Having taken on the challenge of a round-the-world sailing event, Lindsey Noble has dropped anchor for the challenge of turning around the fortunes of Greenwich Community College.
Ms Noble, who left City College Southampton in August 2013 after 12 years as principal to take part in the Clipper Yacht Race, has been taken on at the South East London college following its inadequate grading from Ofsted last month.
She took up the post of principal on January 8, replacing Gary Chin, who left at the end of last month.
Ms Noble said: “I am very excited about the opportunity of working at Greenwich Community College it will be a challenging role, but one I am familiar with. I have total commitment to the student body, and I intend to work very closely with the FE Commissioner over improvements.”
Ms Noble dropped out of the famous yacht race a fortnight early to go to the wedding of her partner’s grandson, but has a college principalship record from Southampton that ended with the transition from an Ofsted grade three to two.
Richard Bourne, interim governors’ chair at Greenwich Community College, which got grade fours across the headline fields, said: “Our recent Ofsted inspection had a disappointing result, and we will now be subject to the scrutiny of the FE Commissioner.
“We are so pleased that Lindsey is joining us now, as she has the skills and experience necessary to lead the college along the path to recovery.”
Meanwhile, Lewisham Southwark College is set for a new principal and chief executive in Newcastle College’s Carole Kitching this summer.
She is due to take over in July, replacing the current interim leadership team of Jo Lomax and Ioan Morgan.
Ms Kitching, who joined Newcastle College as assistant principal in 2011 and was appointed as principal in September 2013 after eight months as interim principal, said: “I am delighted to have been appointed as principal and chief executive at Lewisham Southwark College at this exciting time.
“I am passionate about establishing the college as a beacon of excellence in London and beyond for services to students, employers and the community and I am looking forward to working with governors, staff and stakeholders to achieve this vision.”
The South London college has been without a permanent boss since May with former principal Maxine Room having resigned after a visit from the FE Commissioner, whose inspection was triggered by a January 2014 inadequate rating from Ofsted.
Former Warwickshire College principal and ex-157 Group chair Ioan Morgan became interim principal and chief executive in June. Ms Lomax became interim principal from January 5 with Mr Morgan’s contract terminating at the end of last year, at which point governors agreed to split the role of principal and chief executive, keeping Mr Morgan on in the latter role.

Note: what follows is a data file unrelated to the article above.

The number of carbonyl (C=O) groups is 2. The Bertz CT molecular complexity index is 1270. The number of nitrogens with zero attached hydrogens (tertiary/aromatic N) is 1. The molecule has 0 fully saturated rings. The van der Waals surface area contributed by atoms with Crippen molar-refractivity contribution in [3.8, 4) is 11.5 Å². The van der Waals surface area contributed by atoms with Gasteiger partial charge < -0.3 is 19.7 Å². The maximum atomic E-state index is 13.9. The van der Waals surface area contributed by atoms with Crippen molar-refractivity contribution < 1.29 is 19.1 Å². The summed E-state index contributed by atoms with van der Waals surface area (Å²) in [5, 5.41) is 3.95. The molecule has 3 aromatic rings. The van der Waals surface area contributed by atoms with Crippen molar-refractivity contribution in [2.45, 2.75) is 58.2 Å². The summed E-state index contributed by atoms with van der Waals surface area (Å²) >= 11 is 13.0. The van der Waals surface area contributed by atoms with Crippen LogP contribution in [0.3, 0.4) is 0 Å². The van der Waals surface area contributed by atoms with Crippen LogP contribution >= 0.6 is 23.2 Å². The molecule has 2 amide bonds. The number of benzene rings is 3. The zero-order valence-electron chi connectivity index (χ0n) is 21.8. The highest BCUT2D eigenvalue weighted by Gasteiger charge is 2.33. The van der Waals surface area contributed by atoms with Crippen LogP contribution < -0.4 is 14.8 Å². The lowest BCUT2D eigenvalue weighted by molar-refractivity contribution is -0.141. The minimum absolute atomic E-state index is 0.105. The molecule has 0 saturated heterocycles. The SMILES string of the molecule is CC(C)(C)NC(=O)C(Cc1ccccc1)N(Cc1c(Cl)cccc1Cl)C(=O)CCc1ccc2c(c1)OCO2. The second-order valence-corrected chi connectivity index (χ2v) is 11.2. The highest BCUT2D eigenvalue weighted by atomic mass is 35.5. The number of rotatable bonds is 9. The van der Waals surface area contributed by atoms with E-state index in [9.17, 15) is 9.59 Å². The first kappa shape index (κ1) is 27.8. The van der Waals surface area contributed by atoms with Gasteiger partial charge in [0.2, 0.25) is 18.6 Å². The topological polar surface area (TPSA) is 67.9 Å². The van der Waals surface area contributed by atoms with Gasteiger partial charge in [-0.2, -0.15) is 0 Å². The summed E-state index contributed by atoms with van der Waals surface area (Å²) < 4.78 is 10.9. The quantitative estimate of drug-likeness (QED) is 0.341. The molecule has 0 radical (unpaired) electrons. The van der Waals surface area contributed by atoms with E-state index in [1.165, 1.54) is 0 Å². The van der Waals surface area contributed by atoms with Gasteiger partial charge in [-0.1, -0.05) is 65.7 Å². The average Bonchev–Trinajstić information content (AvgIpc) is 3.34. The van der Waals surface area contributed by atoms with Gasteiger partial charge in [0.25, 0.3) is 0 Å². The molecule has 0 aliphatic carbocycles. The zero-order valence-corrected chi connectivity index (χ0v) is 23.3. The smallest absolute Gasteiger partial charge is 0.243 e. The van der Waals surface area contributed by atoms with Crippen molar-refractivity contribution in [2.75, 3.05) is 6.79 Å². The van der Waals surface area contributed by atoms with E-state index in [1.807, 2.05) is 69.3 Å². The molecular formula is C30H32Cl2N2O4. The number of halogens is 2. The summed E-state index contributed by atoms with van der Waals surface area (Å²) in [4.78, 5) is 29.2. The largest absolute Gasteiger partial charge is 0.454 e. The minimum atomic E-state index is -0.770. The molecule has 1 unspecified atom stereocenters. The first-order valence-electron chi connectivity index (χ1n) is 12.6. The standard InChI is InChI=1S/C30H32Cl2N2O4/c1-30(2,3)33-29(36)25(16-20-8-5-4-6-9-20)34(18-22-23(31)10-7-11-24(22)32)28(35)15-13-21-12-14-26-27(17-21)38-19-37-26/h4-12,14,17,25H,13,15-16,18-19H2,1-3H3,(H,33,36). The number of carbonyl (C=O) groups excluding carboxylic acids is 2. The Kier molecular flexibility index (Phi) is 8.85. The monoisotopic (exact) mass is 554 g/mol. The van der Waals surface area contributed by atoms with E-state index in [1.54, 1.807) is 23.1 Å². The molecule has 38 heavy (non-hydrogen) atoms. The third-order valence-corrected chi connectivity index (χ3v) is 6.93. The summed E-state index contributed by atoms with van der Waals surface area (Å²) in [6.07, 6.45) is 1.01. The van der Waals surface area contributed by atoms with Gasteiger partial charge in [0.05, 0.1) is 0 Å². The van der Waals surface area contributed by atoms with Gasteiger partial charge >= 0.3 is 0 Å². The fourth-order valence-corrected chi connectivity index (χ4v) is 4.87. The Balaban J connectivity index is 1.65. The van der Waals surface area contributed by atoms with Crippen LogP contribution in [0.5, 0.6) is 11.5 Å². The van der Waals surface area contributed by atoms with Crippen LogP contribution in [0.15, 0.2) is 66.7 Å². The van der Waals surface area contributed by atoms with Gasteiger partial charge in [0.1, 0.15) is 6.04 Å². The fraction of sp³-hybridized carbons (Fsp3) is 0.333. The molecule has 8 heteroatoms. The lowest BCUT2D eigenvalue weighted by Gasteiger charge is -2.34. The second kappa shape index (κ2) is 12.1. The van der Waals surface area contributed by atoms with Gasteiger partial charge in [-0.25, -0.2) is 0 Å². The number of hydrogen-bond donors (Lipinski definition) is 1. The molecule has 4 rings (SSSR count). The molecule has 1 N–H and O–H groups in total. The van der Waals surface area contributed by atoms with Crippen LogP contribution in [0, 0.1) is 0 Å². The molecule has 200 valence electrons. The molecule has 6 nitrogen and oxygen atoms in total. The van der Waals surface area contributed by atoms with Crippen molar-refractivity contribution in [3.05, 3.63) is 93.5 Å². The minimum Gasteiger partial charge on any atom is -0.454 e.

Lewisham Southwark College corporation chair John Landeryou said: “The corporation is delighted that Carole has accepted the offer of the position. The board welcomes her experience and expertise and look forward to working with Carole to returning the college to its rightful place as an outstanding college in the heart of South London.”
Joe Docherty, chief executive of Newcastle College’s parent NCG (Newcastle College Group), said: “It is a challenging role but one which I am Carole she will excel at.”
He added: “We will start the process immediately to look for a suitable replacement for Carole to ensure a smooth hand over when she leaves us in July. We wish her every success when she takes on her new role.”
Croydon College principal Frances Wadsworth (pictured) has been appointed as one of two independent trustees on the new, eight-strong board overseeing the Construction Industry Training Board (CITB).
She is the only FE and skills-related appointment to the board, with Skills Minister Nick Boles giving five posts to figures from construction industry employers and the chair to James Wates CBE, chair of the Wates Group.
“I am delighted to have been appointed by Mr Boles as an independent trustee to the CITB, which is entering an exciting period of development,” said Ms Wadsworth, whose 11,000-learner college got a grading of good from Ofsted in June
“Construction is a key enabler of growth across the UK economy. Critically, the sector employs around 10 per cent of the UK workforce and contributes almost £90bn to the UK economy each year.
“I look forward to working with the executive and other trustees in developing the role and scope of the board and the ways in which the CITB can support this important industry.”
She was also one of five women appointed a trustee of the independent learning provider, which achieved a clean sweep of outstanding ratings from Ofsted in January 2013 as the 12,000-learner National Construction College.
Mr Boles said: “The new board will have a major role in helping this dynamic industry develop the skills it needs to grow.
“I congratulate all the new trustees on their appointment and look forward to seeing them working with business and employers to address the skills challenges faced by the construction sector.
“I am particularly pleased to see greater diversity on the Board and hope that it encourages more women to consider a career in construction.”
Maureen Douglas, group HR director at Forster Group, David Harris MBE, managing director at WRW Construction, Karen Jones, group HR director at Redrow, Maria Pilfold, HR consultant and former director of the Taylor Wimpey Group and Ray Wilson, director and general manager of Carillion Training Services were appointed employer trustees and Dr Diana Garnham, chief executive of Science Council was the other independent.